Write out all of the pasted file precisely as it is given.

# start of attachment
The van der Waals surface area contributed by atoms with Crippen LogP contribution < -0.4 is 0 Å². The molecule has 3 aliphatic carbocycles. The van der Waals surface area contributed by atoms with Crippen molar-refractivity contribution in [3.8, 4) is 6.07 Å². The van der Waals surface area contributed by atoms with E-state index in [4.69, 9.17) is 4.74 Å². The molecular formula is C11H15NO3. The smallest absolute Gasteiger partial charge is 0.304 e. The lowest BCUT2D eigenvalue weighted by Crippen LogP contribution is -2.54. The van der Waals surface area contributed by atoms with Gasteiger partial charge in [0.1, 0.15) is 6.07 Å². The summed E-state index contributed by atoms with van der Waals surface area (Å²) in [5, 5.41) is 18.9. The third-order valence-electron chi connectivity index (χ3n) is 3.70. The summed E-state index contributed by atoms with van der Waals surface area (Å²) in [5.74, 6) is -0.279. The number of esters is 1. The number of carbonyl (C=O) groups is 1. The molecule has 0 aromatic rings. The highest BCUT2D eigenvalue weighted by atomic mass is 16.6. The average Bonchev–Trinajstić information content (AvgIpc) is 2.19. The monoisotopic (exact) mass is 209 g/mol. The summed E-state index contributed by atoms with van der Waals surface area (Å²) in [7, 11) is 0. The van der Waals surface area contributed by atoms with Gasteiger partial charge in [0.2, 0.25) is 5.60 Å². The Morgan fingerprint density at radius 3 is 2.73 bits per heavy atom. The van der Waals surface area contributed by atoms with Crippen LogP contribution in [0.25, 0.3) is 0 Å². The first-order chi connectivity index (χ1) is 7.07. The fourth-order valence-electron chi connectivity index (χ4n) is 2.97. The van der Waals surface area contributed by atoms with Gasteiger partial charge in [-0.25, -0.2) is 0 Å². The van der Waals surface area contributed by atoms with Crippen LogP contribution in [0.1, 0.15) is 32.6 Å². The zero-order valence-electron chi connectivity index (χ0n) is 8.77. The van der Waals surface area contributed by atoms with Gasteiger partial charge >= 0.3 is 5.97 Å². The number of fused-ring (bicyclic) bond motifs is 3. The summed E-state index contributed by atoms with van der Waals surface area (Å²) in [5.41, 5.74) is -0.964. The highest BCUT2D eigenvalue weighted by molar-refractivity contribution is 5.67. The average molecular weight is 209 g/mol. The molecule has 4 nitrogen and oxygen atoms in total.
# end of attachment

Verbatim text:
The van der Waals surface area contributed by atoms with Crippen LogP contribution < -0.4 is 0 Å². The molecule has 3 aliphatic carbocycles. The van der Waals surface area contributed by atoms with Crippen molar-refractivity contribution in [3.8, 4) is 6.07 Å². The van der Waals surface area contributed by atoms with E-state index in [4.69, 9.17) is 4.74 Å². The molecular formula is C11H15NO3. The smallest absolute Gasteiger partial charge is 0.304 e. The lowest BCUT2D eigenvalue weighted by Crippen LogP contribution is -2.54. The van der Waals surface area contributed by atoms with Gasteiger partial charge in [0.1, 0.15) is 6.07 Å². The summed E-state index contributed by atoms with van der Waals surface area (Å²) in [5, 5.41) is 18.9. The third-order valence-electron chi connectivity index (χ3n) is 3.70. The summed E-state index contributed by atoms with van der Waals surface area (Å²) in [5.74, 6) is -0.279. The number of esters is 1. The number of carbonyl (C=O) groups is 1. The molecule has 0 aromatic rings. The highest BCUT2D eigenvalue weighted by atomic mass is 16.6. The average Bonchev–Trinajstić information content (AvgIpc) is 2.19. The monoisotopic (exact) mass is 209 g/mol. The summed E-state index contributed by atoms with van der Waals surface area (Å²) in [7, 11) is 0. The van der Waals surface area contributed by atoms with Gasteiger partial charge in [0.2, 0.25) is 5.60 Å². The Morgan fingerprint density at radius 3 is 2.73 bits per heavy atom. The van der Waals surface area contributed by atoms with Crippen LogP contribution in [0.25, 0.3) is 0 Å². The first-order chi connectivity index (χ1) is 7.07. The fourth-order valence-electron chi connectivity index (χ4n) is 2.97. The van der Waals surface area contributed by atoms with Gasteiger partial charge in [-0.25, -0.2) is 0 Å². The van der Waals surface area contributed by atoms with Crippen LogP contribution in [0.1, 0.15) is 32.6 Å². The zero-order valence-electron chi connectivity index (χ0n) is 8.77. The van der Waals surface area contributed by atoms with Gasteiger partial charge >= 0.3 is 5.97 Å². The number of fused-ring (bicyclic) bond motifs is 3. The summed E-state index contributed by atoms with van der Waals surface area (Å²) in [5.41, 5.74) is -0.964. The highest BCUT2D eigenvalue weighted by molar-refractivity contribution is 5.67. The average molecular weight is 209 g/mol. The molecule has 4 nitrogen and oxygen atoms in total.